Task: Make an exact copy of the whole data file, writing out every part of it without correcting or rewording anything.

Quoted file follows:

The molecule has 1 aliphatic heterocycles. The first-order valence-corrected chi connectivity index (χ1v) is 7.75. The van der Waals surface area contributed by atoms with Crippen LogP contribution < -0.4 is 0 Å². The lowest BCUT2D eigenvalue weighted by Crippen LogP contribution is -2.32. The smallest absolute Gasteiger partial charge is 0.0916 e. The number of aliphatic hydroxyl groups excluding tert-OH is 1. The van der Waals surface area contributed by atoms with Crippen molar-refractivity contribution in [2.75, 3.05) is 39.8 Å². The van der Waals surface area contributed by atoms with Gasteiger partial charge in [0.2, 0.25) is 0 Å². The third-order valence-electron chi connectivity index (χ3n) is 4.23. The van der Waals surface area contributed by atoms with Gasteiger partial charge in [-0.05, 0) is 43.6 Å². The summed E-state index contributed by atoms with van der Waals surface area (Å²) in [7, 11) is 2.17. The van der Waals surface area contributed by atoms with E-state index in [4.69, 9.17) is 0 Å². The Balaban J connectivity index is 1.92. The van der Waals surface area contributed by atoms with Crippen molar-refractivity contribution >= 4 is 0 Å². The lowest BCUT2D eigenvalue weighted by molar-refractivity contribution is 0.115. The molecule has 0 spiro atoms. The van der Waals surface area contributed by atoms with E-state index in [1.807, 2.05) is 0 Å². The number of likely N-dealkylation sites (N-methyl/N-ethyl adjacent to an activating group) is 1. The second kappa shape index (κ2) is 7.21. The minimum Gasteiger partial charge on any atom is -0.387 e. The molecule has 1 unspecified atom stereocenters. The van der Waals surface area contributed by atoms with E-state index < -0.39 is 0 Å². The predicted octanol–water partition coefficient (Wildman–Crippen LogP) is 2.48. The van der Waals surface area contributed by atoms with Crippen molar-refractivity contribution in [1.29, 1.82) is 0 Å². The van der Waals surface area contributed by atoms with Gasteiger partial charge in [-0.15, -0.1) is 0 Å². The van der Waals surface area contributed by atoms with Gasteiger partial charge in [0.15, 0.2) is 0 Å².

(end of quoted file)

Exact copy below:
The molecule has 1 aliphatic heterocycles. The first-order valence-corrected chi connectivity index (χ1v) is 7.75. The van der Waals surface area contributed by atoms with Crippen LogP contribution < -0.4 is 0 Å². The lowest BCUT2D eigenvalue weighted by Crippen LogP contribution is -2.32. The smallest absolute Gasteiger partial charge is 0.0916 e. The number of aliphatic hydroxyl groups excluding tert-OH is 1. The van der Waals surface area contributed by atoms with Crippen molar-refractivity contribution in [2.75, 3.05) is 39.8 Å². The van der Waals surface area contributed by atoms with Gasteiger partial charge in [0.2, 0.25) is 0 Å². The third-order valence-electron chi connectivity index (χ3n) is 4.23. The van der Waals surface area contributed by atoms with Gasteiger partial charge in [-0.05, 0) is 43.6 Å². The summed E-state index contributed by atoms with van der Waals surface area (Å²) in [7, 11) is 2.17. The van der Waals surface area contributed by atoms with E-state index in [4.69, 9.17) is 0 Å². The Balaban J connectivity index is 1.92. The van der Waals surface area contributed by atoms with Crippen molar-refractivity contribution >= 4 is 0 Å². The lowest BCUT2D eigenvalue weighted by molar-refractivity contribution is 0.115. The molecule has 0 spiro atoms. The van der Waals surface area contributed by atoms with E-state index in [1.807, 2.05) is 0 Å². The number of likely N-dealkylation sites (N-methyl/N-ethyl adjacent to an activating group) is 1. The second kappa shape index (κ2) is 7.21. The minimum Gasteiger partial charge on any atom is -0.387 e. The molecule has 1 unspecified atom stereocenters. The van der Waals surface area contributed by atoms with E-state index < -0.39 is 0 Å². The predicted octanol–water partition coefficient (Wildman–Crippen LogP) is 2.48. The van der Waals surface area contributed by atoms with Crippen molar-refractivity contribution in [1.29, 1.82) is 0 Å². The van der Waals surface area contributed by atoms with Gasteiger partial charge in [-0.15, -0.1) is 0 Å². The van der Waals surface area contributed by atoms with Gasteiger partial charge in [0.15, 0.2) is 0 Å².